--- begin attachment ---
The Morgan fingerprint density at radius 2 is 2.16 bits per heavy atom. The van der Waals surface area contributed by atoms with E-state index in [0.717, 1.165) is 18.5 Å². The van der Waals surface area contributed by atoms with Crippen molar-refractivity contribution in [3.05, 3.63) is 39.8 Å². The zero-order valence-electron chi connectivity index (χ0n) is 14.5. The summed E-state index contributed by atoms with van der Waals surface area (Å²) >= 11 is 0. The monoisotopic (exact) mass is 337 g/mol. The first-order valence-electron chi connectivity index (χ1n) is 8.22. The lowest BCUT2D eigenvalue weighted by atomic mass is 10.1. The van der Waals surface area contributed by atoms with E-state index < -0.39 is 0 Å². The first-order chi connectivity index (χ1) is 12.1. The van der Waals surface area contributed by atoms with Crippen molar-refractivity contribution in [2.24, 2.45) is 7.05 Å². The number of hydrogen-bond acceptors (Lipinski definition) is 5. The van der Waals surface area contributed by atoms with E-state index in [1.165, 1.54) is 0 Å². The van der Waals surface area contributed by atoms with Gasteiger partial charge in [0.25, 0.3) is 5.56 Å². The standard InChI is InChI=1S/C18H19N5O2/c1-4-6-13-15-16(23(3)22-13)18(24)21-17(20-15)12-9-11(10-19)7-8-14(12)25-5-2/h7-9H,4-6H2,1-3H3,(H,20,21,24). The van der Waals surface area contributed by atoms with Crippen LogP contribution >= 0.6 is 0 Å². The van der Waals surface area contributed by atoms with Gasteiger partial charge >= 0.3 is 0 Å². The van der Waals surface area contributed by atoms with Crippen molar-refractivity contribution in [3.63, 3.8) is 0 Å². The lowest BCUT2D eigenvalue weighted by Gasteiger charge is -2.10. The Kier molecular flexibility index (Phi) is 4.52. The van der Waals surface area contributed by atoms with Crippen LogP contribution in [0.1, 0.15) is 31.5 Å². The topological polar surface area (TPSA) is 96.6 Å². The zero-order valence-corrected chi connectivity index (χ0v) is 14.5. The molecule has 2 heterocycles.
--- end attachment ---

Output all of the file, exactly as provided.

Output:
The Morgan fingerprint density at radius 2 is 2.16 bits per heavy atom. The van der Waals surface area contributed by atoms with E-state index in [0.717, 1.165) is 18.5 Å². The van der Waals surface area contributed by atoms with Crippen molar-refractivity contribution in [3.05, 3.63) is 39.8 Å². The zero-order valence-electron chi connectivity index (χ0n) is 14.5. The summed E-state index contributed by atoms with van der Waals surface area (Å²) >= 11 is 0. The monoisotopic (exact) mass is 337 g/mol. The first-order valence-electron chi connectivity index (χ1n) is 8.22. The lowest BCUT2D eigenvalue weighted by atomic mass is 10.1. The van der Waals surface area contributed by atoms with E-state index < -0.39 is 0 Å². The first-order chi connectivity index (χ1) is 12.1. The van der Waals surface area contributed by atoms with Crippen molar-refractivity contribution in [2.24, 2.45) is 7.05 Å². The number of hydrogen-bond acceptors (Lipinski definition) is 5. The van der Waals surface area contributed by atoms with E-state index in [1.165, 1.54) is 0 Å². The van der Waals surface area contributed by atoms with Gasteiger partial charge in [0.25, 0.3) is 5.56 Å². The standard InChI is InChI=1S/C18H19N5O2/c1-4-6-13-15-16(23(3)22-13)18(24)21-17(20-15)12-9-11(10-19)7-8-14(12)25-5-2/h7-9H,4-6H2,1-3H3,(H,20,21,24). The van der Waals surface area contributed by atoms with Crippen LogP contribution >= 0.6 is 0 Å². The van der Waals surface area contributed by atoms with Gasteiger partial charge >= 0.3 is 0 Å². The van der Waals surface area contributed by atoms with Crippen molar-refractivity contribution in [3.63, 3.8) is 0 Å². The lowest BCUT2D eigenvalue weighted by Gasteiger charge is -2.10. The Kier molecular flexibility index (Phi) is 4.52. The van der Waals surface area contributed by atoms with Crippen LogP contribution in [0.1, 0.15) is 31.5 Å². The topological polar surface area (TPSA) is 96.6 Å². The zero-order valence-corrected chi connectivity index (χ0v) is 14.5. The molecule has 2 heterocycles.